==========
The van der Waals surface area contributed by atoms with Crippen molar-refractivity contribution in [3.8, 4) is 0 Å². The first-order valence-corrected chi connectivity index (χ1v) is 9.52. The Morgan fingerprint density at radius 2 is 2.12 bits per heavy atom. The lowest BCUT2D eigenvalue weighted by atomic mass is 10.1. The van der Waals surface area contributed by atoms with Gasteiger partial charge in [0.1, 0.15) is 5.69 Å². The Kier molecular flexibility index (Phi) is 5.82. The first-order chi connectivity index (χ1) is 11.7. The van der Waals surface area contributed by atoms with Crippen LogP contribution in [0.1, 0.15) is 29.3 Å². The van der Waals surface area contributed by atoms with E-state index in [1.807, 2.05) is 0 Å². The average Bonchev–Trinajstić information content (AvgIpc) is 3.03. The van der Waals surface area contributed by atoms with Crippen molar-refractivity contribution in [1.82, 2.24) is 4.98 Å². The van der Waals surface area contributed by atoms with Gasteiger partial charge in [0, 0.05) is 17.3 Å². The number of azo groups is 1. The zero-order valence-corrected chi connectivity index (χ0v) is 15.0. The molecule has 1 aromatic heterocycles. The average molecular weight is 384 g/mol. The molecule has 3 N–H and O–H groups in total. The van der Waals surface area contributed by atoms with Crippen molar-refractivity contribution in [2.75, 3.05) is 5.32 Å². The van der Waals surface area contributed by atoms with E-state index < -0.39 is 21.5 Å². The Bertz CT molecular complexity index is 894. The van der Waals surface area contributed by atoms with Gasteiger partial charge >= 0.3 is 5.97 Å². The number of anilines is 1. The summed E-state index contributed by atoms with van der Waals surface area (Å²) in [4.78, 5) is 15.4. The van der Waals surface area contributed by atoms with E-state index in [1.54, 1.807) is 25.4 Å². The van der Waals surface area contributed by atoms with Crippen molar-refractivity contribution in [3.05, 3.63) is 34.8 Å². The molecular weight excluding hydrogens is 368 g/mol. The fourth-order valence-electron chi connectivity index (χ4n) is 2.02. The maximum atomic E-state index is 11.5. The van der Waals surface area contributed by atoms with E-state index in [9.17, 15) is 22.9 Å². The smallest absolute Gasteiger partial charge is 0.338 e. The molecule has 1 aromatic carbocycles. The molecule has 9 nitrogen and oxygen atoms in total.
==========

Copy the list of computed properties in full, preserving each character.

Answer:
The van der Waals surface area contributed by atoms with Crippen molar-refractivity contribution in [3.8, 4) is 0 Å². The first-order valence-corrected chi connectivity index (χ1v) is 9.52. The Morgan fingerprint density at radius 2 is 2.12 bits per heavy atom. The lowest BCUT2D eigenvalue weighted by atomic mass is 10.1. The van der Waals surface area contributed by atoms with Gasteiger partial charge in [0.1, 0.15) is 5.69 Å². The Kier molecular flexibility index (Phi) is 5.82. The first-order chi connectivity index (χ1) is 11.7. The van der Waals surface area contributed by atoms with Crippen LogP contribution in [0.1, 0.15) is 29.3 Å². The van der Waals surface area contributed by atoms with E-state index in [1.807, 2.05) is 0 Å². The average Bonchev–Trinajstić information content (AvgIpc) is 3.03. The van der Waals surface area contributed by atoms with Crippen molar-refractivity contribution in [1.82, 2.24) is 4.98 Å². The van der Waals surface area contributed by atoms with Gasteiger partial charge in [0, 0.05) is 17.3 Å². The number of azo groups is 1. The zero-order valence-corrected chi connectivity index (χ0v) is 15.0. The molecule has 1 aromatic heterocycles. The average molecular weight is 384 g/mol. The molecule has 3 N–H and O–H groups in total. The van der Waals surface area contributed by atoms with Crippen molar-refractivity contribution in [2.75, 3.05) is 5.32 Å². The van der Waals surface area contributed by atoms with E-state index < -0.39 is 21.5 Å². The Bertz CT molecular complexity index is 894. The van der Waals surface area contributed by atoms with Gasteiger partial charge >= 0.3 is 5.97 Å². The number of anilines is 1. The summed E-state index contributed by atoms with van der Waals surface area (Å²) in [4.78, 5) is 15.4. The van der Waals surface area contributed by atoms with E-state index in [1.54, 1.807) is 25.4 Å². The van der Waals surface area contributed by atoms with Crippen molar-refractivity contribution in [3.05, 3.63) is 34.8 Å². The molecular weight excluding hydrogens is 368 g/mol. The fourth-order valence-electron chi connectivity index (χ4n) is 2.02. The maximum atomic E-state index is 11.5. The van der Waals surface area contributed by atoms with E-state index in [9.17, 15) is 22.9 Å². The smallest absolute Gasteiger partial charge is 0.338 e. The molecule has 1 aromatic carbocycles. The molecule has 9 nitrogen and oxygen atoms in total.